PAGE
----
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checks vs. jeans...

post #1 of 16
Thread Starter 
outside of chef coat, or toques being the uniform... how common is it to wear jeans in the kitchen??? is it more common to wear checks???
post #2 of 16
chef pants
When I stop loving what I do, I will do something else: Clint Eastwood http://NewDreamCatering.comCharleston, SC
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When I stop loving what I do, I will do something else: Clint Eastwood http://NewDreamCatering.comCharleston, SC
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post #3 of 16
Definitely chef pants. Jeans are too hot and unsafe. They would absorb hot spills like crazy...
post #4 of 16
Iv always worn checks since going to school. The place i worked at before school was less formal and we could wear shorts jeans. The only uniform requirment was a black shirt. Very infomal dress code for the nice food we put out.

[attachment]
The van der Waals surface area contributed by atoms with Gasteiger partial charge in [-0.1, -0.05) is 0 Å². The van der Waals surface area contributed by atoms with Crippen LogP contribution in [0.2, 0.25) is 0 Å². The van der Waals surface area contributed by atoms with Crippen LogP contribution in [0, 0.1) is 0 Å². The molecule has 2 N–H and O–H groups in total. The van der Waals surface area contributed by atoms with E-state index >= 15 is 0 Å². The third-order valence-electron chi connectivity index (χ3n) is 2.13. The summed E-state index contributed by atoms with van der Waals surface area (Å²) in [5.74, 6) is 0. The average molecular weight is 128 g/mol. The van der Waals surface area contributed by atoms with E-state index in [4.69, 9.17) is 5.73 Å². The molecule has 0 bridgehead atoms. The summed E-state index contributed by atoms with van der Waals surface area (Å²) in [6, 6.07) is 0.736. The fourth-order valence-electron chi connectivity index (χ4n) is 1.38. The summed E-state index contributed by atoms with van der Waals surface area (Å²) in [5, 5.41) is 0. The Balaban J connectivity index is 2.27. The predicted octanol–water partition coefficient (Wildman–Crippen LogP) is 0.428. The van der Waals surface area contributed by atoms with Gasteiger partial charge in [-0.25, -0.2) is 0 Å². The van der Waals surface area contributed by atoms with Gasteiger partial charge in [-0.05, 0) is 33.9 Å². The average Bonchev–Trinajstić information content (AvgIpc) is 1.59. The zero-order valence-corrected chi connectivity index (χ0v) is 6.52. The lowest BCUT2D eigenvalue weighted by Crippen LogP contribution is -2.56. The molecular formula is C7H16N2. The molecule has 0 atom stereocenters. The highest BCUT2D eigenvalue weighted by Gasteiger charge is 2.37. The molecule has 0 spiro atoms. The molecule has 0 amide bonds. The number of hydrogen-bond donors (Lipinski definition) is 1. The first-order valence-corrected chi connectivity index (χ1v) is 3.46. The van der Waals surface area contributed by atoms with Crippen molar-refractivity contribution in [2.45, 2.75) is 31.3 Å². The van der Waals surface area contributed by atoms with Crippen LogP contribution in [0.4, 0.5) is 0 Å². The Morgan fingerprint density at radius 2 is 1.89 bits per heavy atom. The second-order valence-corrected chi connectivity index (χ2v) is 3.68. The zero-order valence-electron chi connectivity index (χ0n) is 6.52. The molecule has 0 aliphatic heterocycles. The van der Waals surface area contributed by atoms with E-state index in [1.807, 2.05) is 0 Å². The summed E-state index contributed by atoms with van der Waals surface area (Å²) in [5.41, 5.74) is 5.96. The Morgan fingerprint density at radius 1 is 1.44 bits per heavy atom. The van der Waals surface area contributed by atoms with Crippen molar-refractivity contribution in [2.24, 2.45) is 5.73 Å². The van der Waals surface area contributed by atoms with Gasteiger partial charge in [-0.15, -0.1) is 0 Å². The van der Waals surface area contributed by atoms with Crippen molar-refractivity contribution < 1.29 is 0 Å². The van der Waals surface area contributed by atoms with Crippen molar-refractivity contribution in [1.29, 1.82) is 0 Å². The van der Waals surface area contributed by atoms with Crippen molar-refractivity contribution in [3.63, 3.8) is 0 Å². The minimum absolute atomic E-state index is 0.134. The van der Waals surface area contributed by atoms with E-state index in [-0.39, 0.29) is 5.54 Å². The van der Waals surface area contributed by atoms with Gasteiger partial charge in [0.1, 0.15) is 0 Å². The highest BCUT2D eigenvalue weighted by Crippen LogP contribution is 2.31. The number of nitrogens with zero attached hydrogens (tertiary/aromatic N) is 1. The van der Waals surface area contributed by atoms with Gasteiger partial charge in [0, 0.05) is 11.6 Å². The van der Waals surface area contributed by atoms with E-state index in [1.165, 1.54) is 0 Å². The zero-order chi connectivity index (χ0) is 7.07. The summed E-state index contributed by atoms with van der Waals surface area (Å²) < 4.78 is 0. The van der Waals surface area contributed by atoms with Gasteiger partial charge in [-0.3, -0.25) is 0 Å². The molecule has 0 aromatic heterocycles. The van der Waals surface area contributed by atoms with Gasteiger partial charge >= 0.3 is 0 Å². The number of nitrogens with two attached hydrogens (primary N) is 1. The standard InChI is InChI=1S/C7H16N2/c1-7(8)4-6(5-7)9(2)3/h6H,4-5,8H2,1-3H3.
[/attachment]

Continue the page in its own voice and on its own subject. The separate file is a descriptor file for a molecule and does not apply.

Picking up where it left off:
post #5 of 16
last place i worked at was a bar and i wore jeans and the work T-shirt with the logo on it

no the new place that im working the chef said "i dont care what kind of chef pants you have if you have the ones with chillies or sushi on them you can wear them buy ill make fun of you." so i wear chex and black chef pants

no jeans in my kitchen they dont look good in a open kitchen
post #6 of 16
I have yet to see jeans in a working kitchen. I am not extremely picky about the uniform I'd like my cooks to wear, but chef pants is part of the non-negotiable part.
post #7 of 16
Chef hat, ironed & clean chef coat, black pants, black apron, black clean slip-resistant shoes. No exceptions. Uniform in appearance by wearing a uniform. No clean coat? Go home and get one.

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Invention, my dear friends, is ninety-three percent perspiration, six percent electricity, four percent evaporation, and two percent butterscotch ripple

My Author Page

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post #8 of 16
Our dress code is solid black. Some wear black cargo pants. I wear black jeans. Then there is the black tee-shirt & chefs jacket :cool:
Preparing a fine meal with quality ingredients is the most practical way we show our love. How we plate shows the depth of our caring.